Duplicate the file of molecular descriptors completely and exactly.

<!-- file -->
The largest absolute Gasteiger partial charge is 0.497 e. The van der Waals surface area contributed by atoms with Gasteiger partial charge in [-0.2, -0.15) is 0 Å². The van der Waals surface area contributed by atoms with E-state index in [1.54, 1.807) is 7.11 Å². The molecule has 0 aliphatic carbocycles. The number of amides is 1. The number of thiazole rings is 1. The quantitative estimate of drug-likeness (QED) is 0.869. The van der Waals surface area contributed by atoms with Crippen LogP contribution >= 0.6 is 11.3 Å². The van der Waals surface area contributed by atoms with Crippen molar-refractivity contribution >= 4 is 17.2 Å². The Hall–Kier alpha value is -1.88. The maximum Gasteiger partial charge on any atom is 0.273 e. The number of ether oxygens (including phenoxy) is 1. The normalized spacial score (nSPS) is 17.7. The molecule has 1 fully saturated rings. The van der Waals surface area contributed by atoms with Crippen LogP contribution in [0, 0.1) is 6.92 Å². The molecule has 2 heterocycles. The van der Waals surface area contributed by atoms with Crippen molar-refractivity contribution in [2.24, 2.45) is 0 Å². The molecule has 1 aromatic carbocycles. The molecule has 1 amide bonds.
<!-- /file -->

The largest absolute Gasteiger partial charge is 0.497 e. The van der Waals surface area contributed by atoms with Gasteiger partial charge in [-0.2, -0.15) is 0 Å². The van der Waals surface area contributed by atoms with E-state index in [1.54, 1.807) is 7.11 Å². The molecule has 0 aliphatic carbocycles. The number of amides is 1. The number of thiazole rings is 1. The quantitative estimate of drug-likeness (QED) is 0.869. The van der Waals surface area contributed by atoms with Crippen LogP contribution >= 0.6 is 11.3 Å². The van der Waals surface area contributed by atoms with Crippen molar-refractivity contribution >= 4 is 17.2 Å². The Hall–Kier alpha value is -1.88. The maximum Gasteiger partial charge on any atom is 0.273 e. The number of ether oxygens (including phenoxy) is 1. The normalized spacial score (nSPS) is 17.7. The molecule has 1 fully saturated rings. The van der Waals surface area contributed by atoms with Crippen LogP contribution in [0, 0.1) is 6.92 Å². The molecule has 2 heterocycles. The van der Waals surface area contributed by atoms with Crippen molar-refractivity contribution in [2.24, 2.45) is 0 Å². The molecule has 1 aromatic carbocycles. The molecule has 1 amide bonds.